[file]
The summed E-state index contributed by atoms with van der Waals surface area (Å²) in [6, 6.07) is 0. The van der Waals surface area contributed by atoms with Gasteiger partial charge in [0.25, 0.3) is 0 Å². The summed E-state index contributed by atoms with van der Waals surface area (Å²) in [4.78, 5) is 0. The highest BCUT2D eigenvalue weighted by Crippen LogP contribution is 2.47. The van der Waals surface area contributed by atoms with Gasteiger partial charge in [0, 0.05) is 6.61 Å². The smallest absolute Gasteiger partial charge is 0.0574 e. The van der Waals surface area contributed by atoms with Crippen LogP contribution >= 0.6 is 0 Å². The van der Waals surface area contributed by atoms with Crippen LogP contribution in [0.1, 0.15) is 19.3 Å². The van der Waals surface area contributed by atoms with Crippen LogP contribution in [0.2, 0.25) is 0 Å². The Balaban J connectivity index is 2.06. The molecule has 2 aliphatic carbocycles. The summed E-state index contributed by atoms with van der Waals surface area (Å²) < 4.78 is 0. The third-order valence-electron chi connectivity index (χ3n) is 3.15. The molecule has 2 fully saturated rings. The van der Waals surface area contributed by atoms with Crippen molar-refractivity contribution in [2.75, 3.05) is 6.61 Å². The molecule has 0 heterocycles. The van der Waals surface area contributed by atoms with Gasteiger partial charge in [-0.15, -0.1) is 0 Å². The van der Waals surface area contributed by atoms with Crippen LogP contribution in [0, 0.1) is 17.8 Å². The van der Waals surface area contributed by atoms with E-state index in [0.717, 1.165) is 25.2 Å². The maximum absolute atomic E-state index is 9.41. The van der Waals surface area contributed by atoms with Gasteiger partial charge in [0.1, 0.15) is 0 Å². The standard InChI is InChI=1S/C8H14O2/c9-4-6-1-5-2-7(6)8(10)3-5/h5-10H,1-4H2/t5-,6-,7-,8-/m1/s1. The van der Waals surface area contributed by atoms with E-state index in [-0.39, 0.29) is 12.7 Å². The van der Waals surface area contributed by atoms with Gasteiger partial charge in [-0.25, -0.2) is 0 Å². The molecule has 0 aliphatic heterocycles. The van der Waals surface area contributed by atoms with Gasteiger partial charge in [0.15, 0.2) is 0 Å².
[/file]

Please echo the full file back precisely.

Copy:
The summed E-state index contributed by atoms with van der Waals surface area (Å²) in [6, 6.07) is 0. The van der Waals surface area contributed by atoms with Gasteiger partial charge in [0.25, 0.3) is 0 Å². The summed E-state index contributed by atoms with van der Waals surface area (Å²) in [4.78, 5) is 0. The highest BCUT2D eigenvalue weighted by Crippen LogP contribution is 2.47. The van der Waals surface area contributed by atoms with Gasteiger partial charge in [0, 0.05) is 6.61 Å². The smallest absolute Gasteiger partial charge is 0.0574 e. The van der Waals surface area contributed by atoms with Crippen LogP contribution >= 0.6 is 0 Å². The van der Waals surface area contributed by atoms with Crippen LogP contribution in [0.1, 0.15) is 19.3 Å². The van der Waals surface area contributed by atoms with Crippen LogP contribution in [0.2, 0.25) is 0 Å². The Balaban J connectivity index is 2.06. The molecule has 2 aliphatic carbocycles. The summed E-state index contributed by atoms with van der Waals surface area (Å²) < 4.78 is 0. The third-order valence-electron chi connectivity index (χ3n) is 3.15. The molecule has 2 fully saturated rings. The van der Waals surface area contributed by atoms with Crippen molar-refractivity contribution in [2.75, 3.05) is 6.61 Å². The molecule has 0 heterocycles. The van der Waals surface area contributed by atoms with Gasteiger partial charge in [-0.15, -0.1) is 0 Å². The van der Waals surface area contributed by atoms with Crippen LogP contribution in [0, 0.1) is 17.8 Å². The van der Waals surface area contributed by atoms with E-state index in [0.717, 1.165) is 25.2 Å². The maximum absolute atomic E-state index is 9.41. The van der Waals surface area contributed by atoms with Gasteiger partial charge in [0.1, 0.15) is 0 Å². The standard InChI is InChI=1S/C8H14O2/c9-4-6-1-5-2-7(6)8(10)3-5/h5-10H,1-4H2/t5-,6-,7-,8-/m1/s1. The van der Waals surface area contributed by atoms with E-state index in [-0.39, 0.29) is 12.7 Å². The van der Waals surface area contributed by atoms with Gasteiger partial charge in [-0.25, -0.2) is 0 Å². The molecule has 0 aliphatic heterocycles. The van der Waals surface area contributed by atoms with Gasteiger partial charge in [0.15, 0.2) is 0 Å².